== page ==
After much hesitation, Salvador Allende finds no other alternative but to seek help once again from the Soviet Union. He sends Volodia Teitelboim who is received rather coldly by the members of the KOMINTERN on December 25. The Kremlin knows it is not desirable for a democratically elected Socialist government to succeed. Its line of action consists of seizing total power through arms, not the ballot box. Publicly, the Soviets pledge all of their support to Salvador Allende’s government, but in an off-the-record meeting, they demand that Teitelboim define his Marxist stance: is he in favor of or against a dictatorship of the proletariat? The message to the Chilean government suggests the Soviet Union would only grant its immediate and unconditional support to the Unidad Popular if Allende were to carry out a self-coup, dissolve the parliament, and declare Chile a Marxist republic. The naval blockade would be implemented by three Soviet aircraft carriers stationed in the Pacific, four destroyers, and two nuclear submarines dispatched from Angola. The withdrawal of American naval vessels from Chilean waters would be formally requested and strategic border points would be occupied with the help of a Cuban contingent and helicopters.
A US Marine captain is detained by the Investigations Police of Chile. He is accused of inciting sedition. Evidence is presented of his numerous meetings with high-ranking officials of the Navy in preparation for a coup d’état backed by American warships positioned in Chilean waters. Douglas C. McKean invokes diplomatic immunity, but it is denied despite furious complaints from the US Embassy. The Nixon administration uses this impasse to intensify its criticism and to directly threaten the Chilean government. “We must go anywhere, and do everything to protect the integrity of any American citizen in danger around the world,” the American president declared in an interview broadcast by CBS.
January 1, 1974: The President of the Republic, Salvador Allende Gossens, appears on national television and radio flanked for the first time by the four commanders-in-chief of the Armed Forces—Forces of Order, plus two members of MIR.
February 20, 1974: After three months of trial and interminable bilateral meetings, Douglas C. McKean is sentenced to death for inciting rebellion during a state of emergency. The ruling is based on the fact that the accused had entered the country as a tourist without making use of his diplomatic or military privileges. The ambassador shares with the public a communiqué from Richard Nixon’s government in which he requests the release of the American citizen by executive decree as a gesture of friendship on the part of Salvador Allende toward the US. It is a pardon that is quite obviously illegal. Allende is trapped in a corner.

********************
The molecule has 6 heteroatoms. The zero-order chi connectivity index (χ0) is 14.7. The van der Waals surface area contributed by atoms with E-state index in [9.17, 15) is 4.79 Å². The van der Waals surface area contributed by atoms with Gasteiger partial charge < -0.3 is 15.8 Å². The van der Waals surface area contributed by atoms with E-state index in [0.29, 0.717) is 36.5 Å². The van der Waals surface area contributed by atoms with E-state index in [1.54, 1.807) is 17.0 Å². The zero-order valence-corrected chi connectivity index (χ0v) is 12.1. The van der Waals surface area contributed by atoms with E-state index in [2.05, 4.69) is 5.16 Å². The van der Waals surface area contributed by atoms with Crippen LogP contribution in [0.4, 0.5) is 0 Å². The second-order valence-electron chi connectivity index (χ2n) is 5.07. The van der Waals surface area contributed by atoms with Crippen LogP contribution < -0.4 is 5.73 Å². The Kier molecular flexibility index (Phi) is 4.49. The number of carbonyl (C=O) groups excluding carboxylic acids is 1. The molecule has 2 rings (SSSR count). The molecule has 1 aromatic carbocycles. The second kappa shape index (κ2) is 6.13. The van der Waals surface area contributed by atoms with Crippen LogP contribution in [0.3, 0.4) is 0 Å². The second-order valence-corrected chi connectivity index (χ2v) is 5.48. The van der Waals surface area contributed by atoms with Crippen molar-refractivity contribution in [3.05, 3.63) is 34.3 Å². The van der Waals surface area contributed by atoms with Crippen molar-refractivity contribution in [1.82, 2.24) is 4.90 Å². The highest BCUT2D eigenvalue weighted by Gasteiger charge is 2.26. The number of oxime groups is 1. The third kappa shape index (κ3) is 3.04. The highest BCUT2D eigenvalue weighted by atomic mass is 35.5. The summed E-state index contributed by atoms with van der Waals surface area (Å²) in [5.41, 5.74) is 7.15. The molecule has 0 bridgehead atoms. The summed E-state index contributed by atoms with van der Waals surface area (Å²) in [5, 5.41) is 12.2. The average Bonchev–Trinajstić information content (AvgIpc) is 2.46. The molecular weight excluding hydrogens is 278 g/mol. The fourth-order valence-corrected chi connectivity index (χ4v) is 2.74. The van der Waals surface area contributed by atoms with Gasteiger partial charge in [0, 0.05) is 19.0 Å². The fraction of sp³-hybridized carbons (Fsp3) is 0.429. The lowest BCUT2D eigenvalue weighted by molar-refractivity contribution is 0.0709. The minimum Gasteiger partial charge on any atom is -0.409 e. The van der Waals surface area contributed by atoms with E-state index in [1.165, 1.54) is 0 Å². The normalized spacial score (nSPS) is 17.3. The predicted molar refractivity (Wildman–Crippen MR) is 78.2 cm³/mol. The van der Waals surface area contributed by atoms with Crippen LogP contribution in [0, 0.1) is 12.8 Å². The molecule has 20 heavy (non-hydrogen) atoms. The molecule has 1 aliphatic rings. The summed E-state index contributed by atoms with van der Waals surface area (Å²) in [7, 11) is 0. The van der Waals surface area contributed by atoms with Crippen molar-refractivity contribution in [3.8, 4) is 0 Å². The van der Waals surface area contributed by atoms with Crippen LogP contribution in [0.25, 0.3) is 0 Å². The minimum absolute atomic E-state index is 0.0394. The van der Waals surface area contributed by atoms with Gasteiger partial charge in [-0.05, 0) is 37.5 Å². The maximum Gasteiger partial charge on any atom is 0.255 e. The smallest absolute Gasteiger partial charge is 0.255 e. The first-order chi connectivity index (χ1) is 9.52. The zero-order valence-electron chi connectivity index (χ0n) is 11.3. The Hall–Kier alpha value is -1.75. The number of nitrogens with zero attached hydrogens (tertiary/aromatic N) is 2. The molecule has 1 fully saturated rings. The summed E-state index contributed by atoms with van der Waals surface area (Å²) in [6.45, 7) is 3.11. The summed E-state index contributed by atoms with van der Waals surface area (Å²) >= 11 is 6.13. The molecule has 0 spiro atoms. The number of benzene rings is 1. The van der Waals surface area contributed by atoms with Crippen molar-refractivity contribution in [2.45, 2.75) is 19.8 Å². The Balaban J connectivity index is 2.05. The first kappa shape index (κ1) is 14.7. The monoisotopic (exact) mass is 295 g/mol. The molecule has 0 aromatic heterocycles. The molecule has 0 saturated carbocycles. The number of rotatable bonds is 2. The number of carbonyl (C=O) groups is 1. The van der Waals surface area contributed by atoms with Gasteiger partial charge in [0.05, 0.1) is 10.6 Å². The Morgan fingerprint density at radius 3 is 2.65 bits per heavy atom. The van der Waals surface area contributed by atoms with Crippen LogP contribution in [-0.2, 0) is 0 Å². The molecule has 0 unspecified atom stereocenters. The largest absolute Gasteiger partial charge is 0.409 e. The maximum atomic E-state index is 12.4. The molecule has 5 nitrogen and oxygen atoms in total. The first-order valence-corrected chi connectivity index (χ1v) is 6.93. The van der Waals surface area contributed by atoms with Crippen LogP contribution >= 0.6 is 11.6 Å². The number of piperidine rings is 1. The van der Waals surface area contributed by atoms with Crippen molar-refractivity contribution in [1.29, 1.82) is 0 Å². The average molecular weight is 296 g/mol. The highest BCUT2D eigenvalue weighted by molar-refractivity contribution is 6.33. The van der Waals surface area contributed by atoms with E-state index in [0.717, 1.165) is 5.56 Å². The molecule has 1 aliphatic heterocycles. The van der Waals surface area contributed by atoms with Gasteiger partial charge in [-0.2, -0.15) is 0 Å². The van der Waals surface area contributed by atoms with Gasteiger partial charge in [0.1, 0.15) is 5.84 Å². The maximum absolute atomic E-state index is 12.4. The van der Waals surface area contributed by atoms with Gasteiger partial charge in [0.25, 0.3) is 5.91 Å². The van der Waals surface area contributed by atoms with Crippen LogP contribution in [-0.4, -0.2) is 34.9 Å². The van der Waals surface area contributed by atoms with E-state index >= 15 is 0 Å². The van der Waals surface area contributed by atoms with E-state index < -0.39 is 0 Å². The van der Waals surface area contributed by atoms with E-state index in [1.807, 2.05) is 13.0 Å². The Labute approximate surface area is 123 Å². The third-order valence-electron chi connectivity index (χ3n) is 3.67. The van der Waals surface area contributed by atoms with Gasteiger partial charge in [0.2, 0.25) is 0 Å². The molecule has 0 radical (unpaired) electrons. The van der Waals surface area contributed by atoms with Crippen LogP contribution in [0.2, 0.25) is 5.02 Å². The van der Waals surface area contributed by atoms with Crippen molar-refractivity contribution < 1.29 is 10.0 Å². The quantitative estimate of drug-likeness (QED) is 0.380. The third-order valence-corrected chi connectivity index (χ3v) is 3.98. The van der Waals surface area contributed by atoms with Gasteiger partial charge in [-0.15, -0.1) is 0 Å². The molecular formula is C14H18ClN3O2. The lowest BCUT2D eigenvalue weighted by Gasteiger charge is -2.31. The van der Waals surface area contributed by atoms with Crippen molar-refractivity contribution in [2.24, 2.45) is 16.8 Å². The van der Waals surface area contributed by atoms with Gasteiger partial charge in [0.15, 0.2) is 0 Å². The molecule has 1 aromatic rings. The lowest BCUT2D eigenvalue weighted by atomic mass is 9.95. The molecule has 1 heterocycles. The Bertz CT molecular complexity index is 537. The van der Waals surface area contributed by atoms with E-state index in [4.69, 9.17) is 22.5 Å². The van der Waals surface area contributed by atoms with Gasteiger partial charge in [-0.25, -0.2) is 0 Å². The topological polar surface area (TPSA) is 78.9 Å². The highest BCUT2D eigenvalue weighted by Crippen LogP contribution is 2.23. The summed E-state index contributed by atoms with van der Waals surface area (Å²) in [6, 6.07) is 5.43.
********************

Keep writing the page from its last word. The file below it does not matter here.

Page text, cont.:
February 28, 1974: Douglas McKean is murdered in the Penitentiary of Santiago during visiting hours. Washington orders its ambassador to leave Santiago. Apparently, a CIA agent, Michael Townley, had been responsible for the crime. The objective: precipitate American intervention.
The Chilean Foreign Minister Orlando Letelier offers a public apology to the international community for the death of Douglas McKean, and presents evidence implicating foreign agents. Through this action, the government buys time and solicits help from the FBI in solving the crime.
March 15, 1974: Chilean Military Intelligence, naturally infiltrated by the CIA, convinces Salvador Allende that the invasion of Chile by the United States is imminent.
March 16, 1974: A secret commission departs on an Aeroflot flight bound for Moscow.
March 20, 1974: Pressured to its limits, the Chilean government decides to accept Moscow’s conditions in order to receive aid. Salvador Allende Gossens shows up to the plenary session of Congress surrounded by the four commanders-in-chief of the Chilean Armed Forces and a contingent of armed and hooded members of the MIR. In a show of early support for the self-coup, senators loyal to the government, who had been informed of the maneuver, rise and tear up their official credentials. Carabiniers encircle the opposition legislators as Salvador Allende addresses the nation through Radio Magallanes. “In this historic juncture, I will pay with my life for the loyalty of the People. I tell you that I am certain that the seedlings that we have planted in the dignified consciousness of thousands and thousands of Chileans will not be cut short forever. They have the force. They can subdue us. But social change will not be held back by crime or by force. History is ours, and it is made by the people.”
Immediately thereafter, Allende signs the supreme order granting him full control, dissolves Congress and hands the decree to the Armed Forces while declaring a state of siege and suspending civil liberties until further notice. He reports that there are friendly nations who in these precise moments are coming to the aid of the country to protect her from the imperialist American invasion.